The body must serve the singer’s purposes freely and must acquire no bad habits. The singer’s self-possession is reflected in a feeling of satisfaction on the part of the listener. The quieter the singer or artist, the more significant is every expression he gives; the fewer motions he makes, the more importance they have. So he can scarcely be quiet enough. Only there must be a certain accent of expression in this quietude, which cannot be represented by indifference. The quietude of the artist is a reassurance for the public, for it can come only from the certainty of power and the full command of his task through study and preparation and perfect knowledge of the work to be presented. An artist whose art is based on power cannot appear other than self-possessed and certain of himself. An evident uneasiness is always inartistic, and hence does not belong where art is to be embodied. All dependence upon tricks of habit creates nervousness and lack of flexibility.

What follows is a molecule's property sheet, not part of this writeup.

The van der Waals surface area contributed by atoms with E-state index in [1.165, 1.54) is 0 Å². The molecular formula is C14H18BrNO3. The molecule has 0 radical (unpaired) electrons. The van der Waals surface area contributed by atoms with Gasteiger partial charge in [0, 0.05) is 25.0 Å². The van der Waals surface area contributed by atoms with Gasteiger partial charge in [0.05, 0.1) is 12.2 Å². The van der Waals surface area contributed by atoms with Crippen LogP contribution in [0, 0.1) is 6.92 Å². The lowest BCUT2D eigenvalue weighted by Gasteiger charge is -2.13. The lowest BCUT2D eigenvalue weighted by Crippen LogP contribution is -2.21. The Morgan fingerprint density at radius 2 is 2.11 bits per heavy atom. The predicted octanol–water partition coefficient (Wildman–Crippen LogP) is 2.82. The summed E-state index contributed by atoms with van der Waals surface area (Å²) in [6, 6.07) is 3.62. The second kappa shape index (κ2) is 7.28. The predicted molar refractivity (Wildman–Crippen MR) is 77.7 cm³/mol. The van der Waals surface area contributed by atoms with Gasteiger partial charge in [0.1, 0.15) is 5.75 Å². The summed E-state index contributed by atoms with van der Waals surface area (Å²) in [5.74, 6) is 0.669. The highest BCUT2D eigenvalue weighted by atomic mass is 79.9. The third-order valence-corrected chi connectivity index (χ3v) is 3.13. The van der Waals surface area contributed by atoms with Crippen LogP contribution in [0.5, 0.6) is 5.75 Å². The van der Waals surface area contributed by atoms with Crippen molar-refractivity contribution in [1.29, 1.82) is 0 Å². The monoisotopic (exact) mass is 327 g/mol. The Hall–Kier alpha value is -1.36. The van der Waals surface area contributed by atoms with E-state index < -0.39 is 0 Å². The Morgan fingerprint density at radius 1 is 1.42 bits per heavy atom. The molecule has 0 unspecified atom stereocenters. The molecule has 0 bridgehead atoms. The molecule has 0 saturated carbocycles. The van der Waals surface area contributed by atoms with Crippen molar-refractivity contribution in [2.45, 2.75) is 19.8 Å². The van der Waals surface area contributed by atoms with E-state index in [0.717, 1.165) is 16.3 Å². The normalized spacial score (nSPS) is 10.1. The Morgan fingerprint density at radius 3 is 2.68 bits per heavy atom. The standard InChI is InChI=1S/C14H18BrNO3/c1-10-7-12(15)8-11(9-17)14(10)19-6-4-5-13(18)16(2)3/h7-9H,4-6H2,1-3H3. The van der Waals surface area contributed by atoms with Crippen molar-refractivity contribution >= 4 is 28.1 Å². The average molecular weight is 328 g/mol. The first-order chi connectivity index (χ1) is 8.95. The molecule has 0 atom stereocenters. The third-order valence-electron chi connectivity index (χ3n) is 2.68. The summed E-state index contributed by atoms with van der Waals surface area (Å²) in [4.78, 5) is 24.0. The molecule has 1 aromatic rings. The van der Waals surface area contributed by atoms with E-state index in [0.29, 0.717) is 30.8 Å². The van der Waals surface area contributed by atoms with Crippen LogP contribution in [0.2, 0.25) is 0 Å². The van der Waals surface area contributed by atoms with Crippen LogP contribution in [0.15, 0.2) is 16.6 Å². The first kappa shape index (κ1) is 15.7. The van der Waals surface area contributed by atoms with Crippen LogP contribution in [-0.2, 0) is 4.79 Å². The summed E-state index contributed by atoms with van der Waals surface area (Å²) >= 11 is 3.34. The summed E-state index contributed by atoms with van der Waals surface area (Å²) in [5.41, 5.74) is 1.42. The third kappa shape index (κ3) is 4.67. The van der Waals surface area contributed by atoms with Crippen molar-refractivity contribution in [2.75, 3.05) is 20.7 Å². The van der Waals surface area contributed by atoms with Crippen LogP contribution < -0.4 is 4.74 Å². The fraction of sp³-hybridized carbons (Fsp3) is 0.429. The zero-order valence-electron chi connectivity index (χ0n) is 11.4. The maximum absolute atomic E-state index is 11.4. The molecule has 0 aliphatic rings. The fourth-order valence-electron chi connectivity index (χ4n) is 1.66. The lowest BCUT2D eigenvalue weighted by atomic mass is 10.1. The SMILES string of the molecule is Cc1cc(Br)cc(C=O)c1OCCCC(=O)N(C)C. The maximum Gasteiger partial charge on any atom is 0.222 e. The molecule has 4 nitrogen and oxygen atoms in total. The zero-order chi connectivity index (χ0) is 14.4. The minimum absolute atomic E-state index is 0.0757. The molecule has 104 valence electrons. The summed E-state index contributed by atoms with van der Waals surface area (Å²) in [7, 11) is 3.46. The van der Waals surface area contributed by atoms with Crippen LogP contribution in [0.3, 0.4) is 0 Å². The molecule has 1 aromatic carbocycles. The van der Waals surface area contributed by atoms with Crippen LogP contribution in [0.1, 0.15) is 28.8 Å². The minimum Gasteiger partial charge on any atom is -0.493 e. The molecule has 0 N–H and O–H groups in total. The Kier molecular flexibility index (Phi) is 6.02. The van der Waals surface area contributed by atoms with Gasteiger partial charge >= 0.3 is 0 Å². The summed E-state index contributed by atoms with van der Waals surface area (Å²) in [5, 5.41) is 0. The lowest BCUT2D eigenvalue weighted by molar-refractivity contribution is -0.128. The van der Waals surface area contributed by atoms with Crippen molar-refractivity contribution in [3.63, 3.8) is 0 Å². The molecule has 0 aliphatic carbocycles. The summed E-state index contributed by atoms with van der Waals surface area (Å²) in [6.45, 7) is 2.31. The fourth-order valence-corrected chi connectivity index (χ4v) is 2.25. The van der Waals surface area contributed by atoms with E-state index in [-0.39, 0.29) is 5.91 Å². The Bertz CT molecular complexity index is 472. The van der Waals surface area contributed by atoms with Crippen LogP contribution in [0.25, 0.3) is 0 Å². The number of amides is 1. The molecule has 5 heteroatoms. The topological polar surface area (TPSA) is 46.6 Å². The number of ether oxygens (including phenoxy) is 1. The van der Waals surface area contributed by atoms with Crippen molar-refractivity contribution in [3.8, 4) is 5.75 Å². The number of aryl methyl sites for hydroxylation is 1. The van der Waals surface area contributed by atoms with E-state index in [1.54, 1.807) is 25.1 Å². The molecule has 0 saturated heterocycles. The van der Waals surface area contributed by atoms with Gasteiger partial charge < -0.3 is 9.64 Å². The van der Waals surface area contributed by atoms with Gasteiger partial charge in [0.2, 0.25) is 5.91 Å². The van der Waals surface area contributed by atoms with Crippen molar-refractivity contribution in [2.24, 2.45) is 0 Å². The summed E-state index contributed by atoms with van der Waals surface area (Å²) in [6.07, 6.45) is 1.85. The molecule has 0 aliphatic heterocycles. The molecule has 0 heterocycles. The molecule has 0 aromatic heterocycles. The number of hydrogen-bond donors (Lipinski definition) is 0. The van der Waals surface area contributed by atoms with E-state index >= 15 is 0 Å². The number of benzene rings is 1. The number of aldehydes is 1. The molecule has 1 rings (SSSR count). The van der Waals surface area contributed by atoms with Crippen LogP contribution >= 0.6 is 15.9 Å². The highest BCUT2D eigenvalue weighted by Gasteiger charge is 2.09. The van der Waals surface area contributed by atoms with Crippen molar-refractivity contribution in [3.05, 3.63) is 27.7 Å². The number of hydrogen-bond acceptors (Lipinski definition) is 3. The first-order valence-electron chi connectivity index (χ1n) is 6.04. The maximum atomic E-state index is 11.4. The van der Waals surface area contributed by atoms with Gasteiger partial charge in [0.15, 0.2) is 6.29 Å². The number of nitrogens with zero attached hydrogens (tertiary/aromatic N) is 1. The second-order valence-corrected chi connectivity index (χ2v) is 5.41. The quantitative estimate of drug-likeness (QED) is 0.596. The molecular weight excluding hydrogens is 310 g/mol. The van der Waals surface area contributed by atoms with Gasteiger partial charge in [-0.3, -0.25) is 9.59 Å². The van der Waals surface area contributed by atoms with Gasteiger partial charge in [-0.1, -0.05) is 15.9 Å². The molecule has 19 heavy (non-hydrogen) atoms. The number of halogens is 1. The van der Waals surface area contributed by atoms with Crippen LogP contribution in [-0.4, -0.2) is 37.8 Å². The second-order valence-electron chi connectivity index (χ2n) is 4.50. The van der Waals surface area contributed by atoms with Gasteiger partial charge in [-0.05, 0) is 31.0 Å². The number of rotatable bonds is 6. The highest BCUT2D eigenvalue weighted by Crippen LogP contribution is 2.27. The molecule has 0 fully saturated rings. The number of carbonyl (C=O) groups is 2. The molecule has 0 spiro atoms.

And yet, she admonishes against disciplinary extremism:

Agents and managers commit a crime when they demand enormous exertions of such young singers. The rehearsals, which are held in abominably bad air, the late hours, the irregular life that is occasioned by rehearsals, the strain of standing around for five or six hours in a theatre, — all this is not for untrained young persons. No woman of less than twenty-four years should sing soubrette parts, none of less than twenty-eight years second parts, and none of less than thirty-five years dramatic parts; that is early enough. By that time proper preparation can be made, and in voice and person something can be offered worth while. And our fraternity must realize this sooner or later. In that way, too, they will learn more and be able to do more, and fewer sins will be committed against the art of song by the incompetent.

In considering the line between transformation and authorship, Lehmann offers: